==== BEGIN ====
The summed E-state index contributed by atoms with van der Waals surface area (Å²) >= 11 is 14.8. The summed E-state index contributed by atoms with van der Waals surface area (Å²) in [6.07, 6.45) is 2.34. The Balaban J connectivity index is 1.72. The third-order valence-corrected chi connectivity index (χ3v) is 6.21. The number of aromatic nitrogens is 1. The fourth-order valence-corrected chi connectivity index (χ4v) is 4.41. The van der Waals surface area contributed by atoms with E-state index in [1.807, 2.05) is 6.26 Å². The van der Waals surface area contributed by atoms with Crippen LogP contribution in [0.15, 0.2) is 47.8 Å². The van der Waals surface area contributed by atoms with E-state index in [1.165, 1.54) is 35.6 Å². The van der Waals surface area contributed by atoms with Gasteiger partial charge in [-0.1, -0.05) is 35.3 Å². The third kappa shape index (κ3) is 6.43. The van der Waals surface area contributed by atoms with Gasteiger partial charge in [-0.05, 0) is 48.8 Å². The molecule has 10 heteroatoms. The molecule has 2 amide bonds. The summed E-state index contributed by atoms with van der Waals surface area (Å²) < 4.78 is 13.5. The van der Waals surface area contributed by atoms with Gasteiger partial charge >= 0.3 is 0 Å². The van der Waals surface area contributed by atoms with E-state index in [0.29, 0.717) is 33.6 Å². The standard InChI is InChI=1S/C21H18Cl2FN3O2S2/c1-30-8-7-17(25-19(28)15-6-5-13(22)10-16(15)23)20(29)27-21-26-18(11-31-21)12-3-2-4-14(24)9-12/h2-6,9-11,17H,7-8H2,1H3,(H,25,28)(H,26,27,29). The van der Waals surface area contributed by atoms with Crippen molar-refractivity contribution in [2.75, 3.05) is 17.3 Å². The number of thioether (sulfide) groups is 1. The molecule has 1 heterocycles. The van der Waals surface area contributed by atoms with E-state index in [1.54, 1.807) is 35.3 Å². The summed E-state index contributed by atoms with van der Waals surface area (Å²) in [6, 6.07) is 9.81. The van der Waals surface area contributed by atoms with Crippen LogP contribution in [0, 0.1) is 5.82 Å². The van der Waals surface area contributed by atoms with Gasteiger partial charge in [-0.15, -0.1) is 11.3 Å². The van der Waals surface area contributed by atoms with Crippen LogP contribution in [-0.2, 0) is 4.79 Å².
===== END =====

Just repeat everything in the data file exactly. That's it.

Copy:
The summed E-state index contributed by atoms with van der Waals surface area (Å²) >= 11 is 14.8. The summed E-state index contributed by atoms with van der Waals surface area (Å²) in [6.07, 6.45) is 2.34. The Balaban J connectivity index is 1.72. The third-order valence-corrected chi connectivity index (χ3v) is 6.21. The number of aromatic nitrogens is 1. The fourth-order valence-corrected chi connectivity index (χ4v) is 4.41. The van der Waals surface area contributed by atoms with E-state index in [1.807, 2.05) is 6.26 Å². The van der Waals surface area contributed by atoms with Crippen LogP contribution in [0.15, 0.2) is 47.8 Å². The van der Waals surface area contributed by atoms with E-state index in [1.165, 1.54) is 35.6 Å². The van der Waals surface area contributed by atoms with Gasteiger partial charge in [-0.1, -0.05) is 35.3 Å². The third kappa shape index (κ3) is 6.43. The van der Waals surface area contributed by atoms with Gasteiger partial charge in [-0.05, 0) is 48.8 Å². The molecule has 10 heteroatoms. The molecule has 2 amide bonds. The summed E-state index contributed by atoms with van der Waals surface area (Å²) < 4.78 is 13.5. The van der Waals surface area contributed by atoms with Gasteiger partial charge >= 0.3 is 0 Å². The van der Waals surface area contributed by atoms with E-state index in [0.29, 0.717) is 33.6 Å². The standard InChI is InChI=1S/C21H18Cl2FN3O2S2/c1-30-8-7-17(25-19(28)15-6-5-13(22)10-16(15)23)20(29)27-21-26-18(11-31-21)12-3-2-4-14(24)9-12/h2-6,9-11,17H,7-8H2,1H3,(H,25,28)(H,26,27,29). The van der Waals surface area contributed by atoms with Crippen molar-refractivity contribution in [2.75, 3.05) is 17.3 Å². The number of thioether (sulfide) groups is 1. The molecule has 1 heterocycles. The van der Waals surface area contributed by atoms with E-state index in [1.54, 1.807) is 35.3 Å². The summed E-state index contributed by atoms with van der Waals surface area (Å²) in [6, 6.07) is 9.81. The van der Waals surface area contributed by atoms with Crippen LogP contribution in [0, 0.1) is 5.82 Å². The van der Waals surface area contributed by atoms with Gasteiger partial charge in [-0.15, -0.1) is 11.3 Å². The van der Waals surface area contributed by atoms with Crippen LogP contribution in [-0.2, 0) is 4.79 Å².